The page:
South Africa experienced 650 hours of load shedding in the first half of 2021 (15% of the time), shedding an estimated 963GWh of estimated energy, according to a new report from the Council for Scientific and Industrial Research.
Shockingly, this is 76% of the total load shedding experienced in the whole of last year, suggesting that unless Eskom is able drastically to reduce the unplanned rolling blackouts in the second half of 2021, this year will have a marked deterioration in energy availability compared to any previous year.
In a detailed report entitled “Statistics of utility-scale power generation in South Africa” and released on Thursday, the CSIR showed that system demand increased by 5% in the first half of 2021 compared to the same period a year ago, although this was still 2.2% lower than the first half of 2019.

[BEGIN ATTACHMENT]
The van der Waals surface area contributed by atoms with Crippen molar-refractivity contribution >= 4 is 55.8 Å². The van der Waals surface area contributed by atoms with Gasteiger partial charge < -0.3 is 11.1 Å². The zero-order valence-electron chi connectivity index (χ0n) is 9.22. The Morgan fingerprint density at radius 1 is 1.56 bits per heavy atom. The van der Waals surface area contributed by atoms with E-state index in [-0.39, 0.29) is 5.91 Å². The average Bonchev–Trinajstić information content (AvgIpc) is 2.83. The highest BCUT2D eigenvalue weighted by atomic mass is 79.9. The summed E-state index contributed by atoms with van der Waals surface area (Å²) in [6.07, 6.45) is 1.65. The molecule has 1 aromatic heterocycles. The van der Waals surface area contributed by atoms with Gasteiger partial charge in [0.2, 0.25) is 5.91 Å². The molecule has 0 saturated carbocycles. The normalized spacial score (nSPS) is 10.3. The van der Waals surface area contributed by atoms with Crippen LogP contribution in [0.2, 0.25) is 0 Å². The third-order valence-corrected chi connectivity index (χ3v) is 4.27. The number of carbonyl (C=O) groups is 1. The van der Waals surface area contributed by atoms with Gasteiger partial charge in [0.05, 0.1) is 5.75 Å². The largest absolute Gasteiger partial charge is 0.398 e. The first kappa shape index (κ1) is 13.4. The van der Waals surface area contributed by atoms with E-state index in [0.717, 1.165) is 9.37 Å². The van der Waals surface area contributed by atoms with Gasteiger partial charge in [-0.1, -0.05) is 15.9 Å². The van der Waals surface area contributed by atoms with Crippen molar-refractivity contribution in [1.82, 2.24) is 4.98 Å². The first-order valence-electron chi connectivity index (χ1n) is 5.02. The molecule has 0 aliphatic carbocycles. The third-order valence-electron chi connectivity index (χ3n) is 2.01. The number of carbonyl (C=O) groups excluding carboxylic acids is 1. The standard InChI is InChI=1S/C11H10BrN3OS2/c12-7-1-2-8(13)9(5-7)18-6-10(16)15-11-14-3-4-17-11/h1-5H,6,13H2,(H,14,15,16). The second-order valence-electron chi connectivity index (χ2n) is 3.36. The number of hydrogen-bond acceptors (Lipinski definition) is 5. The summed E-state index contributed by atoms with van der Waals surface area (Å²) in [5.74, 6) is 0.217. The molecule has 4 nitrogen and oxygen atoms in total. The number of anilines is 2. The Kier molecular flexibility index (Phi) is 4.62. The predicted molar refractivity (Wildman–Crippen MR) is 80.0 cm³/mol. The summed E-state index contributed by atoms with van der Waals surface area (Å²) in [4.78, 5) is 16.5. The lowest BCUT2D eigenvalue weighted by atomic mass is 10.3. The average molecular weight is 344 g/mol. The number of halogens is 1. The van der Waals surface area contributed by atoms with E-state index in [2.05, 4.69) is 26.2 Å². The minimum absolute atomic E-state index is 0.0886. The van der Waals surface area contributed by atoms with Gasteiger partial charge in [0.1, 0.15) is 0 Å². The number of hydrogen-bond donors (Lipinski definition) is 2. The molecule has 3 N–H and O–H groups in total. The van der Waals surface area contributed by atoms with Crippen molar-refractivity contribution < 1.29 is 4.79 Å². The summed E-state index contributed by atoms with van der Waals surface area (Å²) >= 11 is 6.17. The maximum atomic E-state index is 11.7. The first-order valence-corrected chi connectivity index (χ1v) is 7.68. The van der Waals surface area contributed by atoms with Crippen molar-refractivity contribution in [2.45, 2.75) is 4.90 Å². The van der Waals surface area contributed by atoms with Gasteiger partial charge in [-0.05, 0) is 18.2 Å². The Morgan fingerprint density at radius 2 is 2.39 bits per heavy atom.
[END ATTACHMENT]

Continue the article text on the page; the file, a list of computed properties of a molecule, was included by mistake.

“Coal continues to dominate the South African energy mix, contributing 81.8% in the first half of 2021 as an additional coal unit at the Kusile power station entered into commercial operation. The contribution from renewable energy sources totalled almost 11% (solar PV, wind, hydro, concentrating solar power and others), while zero-carbon energy sources contributed 14.3% (renewables and nuclear),” the report said.
On the increased load shedding so far this year, the CSIR said this was “driven by a declining ‘energy availability factor’ (EAF) of the existing coal fleet, where overall the EAF was 61.3% for the first half of 2021 relative to 65% in 2020 and 66.9% in 2019”.
“A concerning shift of the unplanned outage component of the EAF has also been highlighted where unplanned outages of up to 15.3GW were experienced and were greater than 10GW for more than 80% of the first half of 2021.”
This story was first published on TechCentral here.
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